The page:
Li Shan-class aircraft carrier

From Themys Project
Li Shan-Class Aircraft Carrier
The ZNS Li Shan (CVN-51), the first ship of its class.
Class overview
Operators: Zhenia
Preceded by: Shindan-Class Aircraft Carrier
Built: 1989-Present
In commission: 1995-Present
Planned: 5
On order: 1
Building: 1
Completed: 5
Active: 5
General characteristics Li Shan-Class
Type: Nuclear-Powered Aircraft Carrier
Displacement: 100,000 metric tons (full load)
Length: list error: <br /> list (help)
316.2 m on waterline, full load
357.7 max on deck
Beam: list error: <br /> list (help)
78 m (deck)
41 m (waterline)
Draught: 10.52 m
Propulsion: list error: <br /> list (help)
2 x Raon Electric WRN-1500X nuclear reactors
4 x shafts
Speed: In excess of 30 knots (56 km/h)
Range: Unlimited
Complement: list error: <br /> list (help)
550 officers
3,811 enlisted (about 2,890 crew)
Sensors and
processing systems:
Gaonmir-X Integrated Combat System
Armament: list error: <br /> list (help)
6 x SkyGuard CIWS Integrated System
32 x VLS cells for surface-to-air missiles
Aircraft carried: Up to 80 fixed-wing aircraft
Aviation facilities: 340 x 78 m flight deck, hangar (below-deck)

The Li Shan-Class Aircraft Carrier is a class of nine nuclear-powered aircraft carriers built in Zhenia aimed for service in the Republic of Zhenia Navy. Intended to serve as the de facto flagships of each Zhenian fleet and carry out over-the-horizon aerial cover for its strike group, it is the largest nuclear-powered combat vessel ever to be in service with the Republic of Zhenia Navy history, easily surpassing the tonnage of its predecessor, the Shindan-class aircraft carriers.


Initial work on what would become the Li Shan-class initiated directly after the November Revolution, when the Republic of Zhenia Navy demanded an expanded, nuclear-powered aircraft carrier that would have a significant increase in capacity than its existing Shindan-class aircraft carriers. Although nuclear propulsion had been experimented and applied on the two final ships of the Shindan-class - the ZNS Balakhaat and the ZNS Haedong - its relatively small size that remained the same from its predecessors clearly showed constraints in capacity, including aircraft loading and endurance, as well as support for more modern systems. Preliminary designs of considerably larger nuclear-powered aircraft carriers were released by 1982, with the final proposal being a 90,000+ ton aircraft carrier powered by two nuclear reactors at its core. Among the designs at consideration was a traditional design with a single island, although it was rejected in favor of a design with two separate islands, one handling the ship's aviation and the other hosting the bridge.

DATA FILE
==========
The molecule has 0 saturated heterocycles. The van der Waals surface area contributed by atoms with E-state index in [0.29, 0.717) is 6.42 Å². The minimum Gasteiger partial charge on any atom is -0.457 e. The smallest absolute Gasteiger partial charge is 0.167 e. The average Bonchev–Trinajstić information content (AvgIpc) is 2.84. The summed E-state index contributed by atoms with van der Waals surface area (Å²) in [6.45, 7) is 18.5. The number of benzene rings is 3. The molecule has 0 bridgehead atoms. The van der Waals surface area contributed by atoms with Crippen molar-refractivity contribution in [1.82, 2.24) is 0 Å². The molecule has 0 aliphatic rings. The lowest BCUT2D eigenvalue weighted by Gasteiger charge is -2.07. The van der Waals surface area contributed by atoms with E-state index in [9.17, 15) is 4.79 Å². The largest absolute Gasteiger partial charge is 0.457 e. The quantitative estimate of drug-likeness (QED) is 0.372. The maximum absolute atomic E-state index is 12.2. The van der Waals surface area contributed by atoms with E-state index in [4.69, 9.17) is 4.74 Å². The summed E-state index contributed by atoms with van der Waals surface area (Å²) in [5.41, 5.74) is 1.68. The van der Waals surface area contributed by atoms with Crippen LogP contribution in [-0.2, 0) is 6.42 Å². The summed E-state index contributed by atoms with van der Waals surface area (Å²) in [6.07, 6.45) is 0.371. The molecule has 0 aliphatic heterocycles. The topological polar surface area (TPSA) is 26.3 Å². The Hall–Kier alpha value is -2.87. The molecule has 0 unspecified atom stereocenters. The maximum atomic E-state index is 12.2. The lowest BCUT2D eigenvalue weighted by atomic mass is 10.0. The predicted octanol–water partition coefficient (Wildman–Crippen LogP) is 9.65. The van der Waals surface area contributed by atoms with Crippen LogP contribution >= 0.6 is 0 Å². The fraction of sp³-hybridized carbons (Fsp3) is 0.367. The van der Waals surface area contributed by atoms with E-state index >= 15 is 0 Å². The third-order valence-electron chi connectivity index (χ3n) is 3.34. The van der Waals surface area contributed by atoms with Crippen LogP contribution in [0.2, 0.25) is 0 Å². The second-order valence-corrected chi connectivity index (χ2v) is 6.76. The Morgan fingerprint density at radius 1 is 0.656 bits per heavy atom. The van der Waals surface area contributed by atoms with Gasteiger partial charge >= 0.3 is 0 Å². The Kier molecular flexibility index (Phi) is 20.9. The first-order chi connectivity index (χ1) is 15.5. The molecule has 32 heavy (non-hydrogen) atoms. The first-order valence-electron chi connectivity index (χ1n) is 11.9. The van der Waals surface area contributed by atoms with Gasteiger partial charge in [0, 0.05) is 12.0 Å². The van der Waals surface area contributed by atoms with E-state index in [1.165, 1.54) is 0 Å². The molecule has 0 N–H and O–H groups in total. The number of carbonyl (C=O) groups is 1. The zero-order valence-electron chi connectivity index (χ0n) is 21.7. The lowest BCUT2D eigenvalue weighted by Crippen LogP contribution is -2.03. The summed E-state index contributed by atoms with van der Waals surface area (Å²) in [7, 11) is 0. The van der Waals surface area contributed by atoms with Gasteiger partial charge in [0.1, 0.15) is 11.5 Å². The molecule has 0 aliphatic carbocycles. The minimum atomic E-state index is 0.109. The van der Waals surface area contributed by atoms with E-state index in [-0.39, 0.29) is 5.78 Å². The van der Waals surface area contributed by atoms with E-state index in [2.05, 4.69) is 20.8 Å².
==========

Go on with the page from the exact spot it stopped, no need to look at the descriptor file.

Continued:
The ship was laid down in 1984 and was completed in 1989, although there had been issues with the development of the new nuclear reactors that were to be used on the class; stability issues regarding the nuclear reactor was not solved until 1992, when the nuclear reactors were finally installed into the ship. It was then accepted into the Republic of Zhenia Navy for test trials, until it was finally accepted into service on February 25, 1995. Since then, a total of 7 ships were ordered, the latter 4 of which were built in Batch II standards to respond to ever-changing military situations; the ZNS Kim Dojin, the final ship of its class, is set to be introduced into service by 2027.



All ships of the Li Shan-class are powered by two Raon Electric WRN-1500X pressurized water reactors, which are isolated from another by being positioned in separate compartments. The steam generated from the two nuclear reactors drive four steam turbines, which in turn drive four propeller shafts, ultimately producing a sustained speed of over 30 knots (56 km/h) and power of over 192 MW in total. The existence of nuclear reactors ultimately provide a theoretically unlimited operational range, with its only propulsion-wise range restraint being the nuclear fuel needing to be changed around 20-25 years during its mid-life refueling; each carrier of the Li Shan-class is capable of operating at least two refueling cycles.

Aviation Facilities

The Li Shan-class has a 340 x 78 m flight deck for aviation operations, as well as four large elevators delivering aircraft to and from hangars below deck, four smaller elevators to transport munitions, five arrester wires for landing and four steam catapults.

Armament and Protection

Carrier Air Wing

Operational History


Batch I (CVN-51 to CVN-54)

Batch II (CVN-54 to CVN-57)

Ships of the Class

See Also